For why she is choosing to fast, Janet Parker explains:
I am taking part in the Witness Against Torture fast this week to focus attention on our government’s policies of illegal detention, torture, outsourcing of torture, and drone killings in Afghanistan and Pakistan, and to call for a change in these policies. Our fast to resist the crimes and abuses of the “War on Terror” began yesterday, January 11, the date eight years ago that Guantánamo was first used to detain prisoners illegally and indefinitely.
The fast will continue until January 22, the day in 2009 when President Obama announced that he would close Guantánamo within a year. That year is almost over, and there are still more than 200 men being held at Guantánamo, many of whom have been cleared of any crime. By international law, these men should never have been held without charge, nor should they have been tortured. We call on the president to make good on his promise of last January to close Guantánamo, to release those men that have already been cleared, and to process other prisoners through fair trials and sentencing under US and international law.
The disgraces of the U.S.’s “War on Terror” include outsourcing torture by sending prisoners to “black sites” around the world where they can be held and tortured out of the public eye. This attempt to sweep torture under the rug by moving it to other nations does not reduce our government’s culpability, nor does it correct or undo the travesties that have unfolded on US-controlled soil at Guantánamo. And citizens who know that torture is wrong should not be silenced by this tactic of outsourcing. We need to continue to be vigilant in defense of prisoners and others harmed by the wars our government is waging in our names and with our tax money.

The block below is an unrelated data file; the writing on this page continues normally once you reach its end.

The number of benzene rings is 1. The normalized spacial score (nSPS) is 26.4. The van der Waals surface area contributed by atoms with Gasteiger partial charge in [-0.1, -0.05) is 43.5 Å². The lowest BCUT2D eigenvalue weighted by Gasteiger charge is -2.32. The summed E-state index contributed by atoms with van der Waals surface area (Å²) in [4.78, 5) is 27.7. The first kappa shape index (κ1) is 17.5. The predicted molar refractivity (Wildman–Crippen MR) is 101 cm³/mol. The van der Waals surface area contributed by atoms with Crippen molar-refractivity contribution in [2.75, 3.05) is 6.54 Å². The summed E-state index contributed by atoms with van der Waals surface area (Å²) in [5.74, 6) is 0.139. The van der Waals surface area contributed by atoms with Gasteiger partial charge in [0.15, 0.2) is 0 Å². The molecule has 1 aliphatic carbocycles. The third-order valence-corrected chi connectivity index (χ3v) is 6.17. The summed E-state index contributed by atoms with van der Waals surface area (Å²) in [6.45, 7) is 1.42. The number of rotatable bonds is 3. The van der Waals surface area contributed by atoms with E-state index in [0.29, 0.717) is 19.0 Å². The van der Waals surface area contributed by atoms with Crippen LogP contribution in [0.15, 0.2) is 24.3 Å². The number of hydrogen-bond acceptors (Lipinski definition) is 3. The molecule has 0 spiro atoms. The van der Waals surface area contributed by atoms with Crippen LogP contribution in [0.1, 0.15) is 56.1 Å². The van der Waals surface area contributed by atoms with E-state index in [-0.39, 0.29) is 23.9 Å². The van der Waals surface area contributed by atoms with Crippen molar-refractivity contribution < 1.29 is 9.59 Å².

My fasting this week is one way that I choose to speak out against my government’s illegal and tremendously damaging violent actions, in Afghanistan, Pakistan, Guantánamo, Iraq, and here within our country. If readers would like to join the fast, please read more at www.witnesstorture.org and contact us locally at Wisconsin Network for Peace and Justice, www.wnpj.org 608- 250-9240. You can also read my fellow faster Bonnie Block's perspective that she shared with the Wisconsin Network for Peace and Justice blog.
You can read Janet's full statement on the Capitol Times website.
For a good summary of where we are after eight years, check out Truthout's fair criticism of Obama's stalling and "guilt by nationality." The ACLU posted their "eight years and counting" blog yesterday which includes this video "Justice Denied: Voices From Guantanamo" in which former detainees tell their stories of being captured and sent to Gitmo without trial.
Tell President Obama during this Gitmo anniversary week that action needs to be taken to close Guantanamo and end indefinite detention now.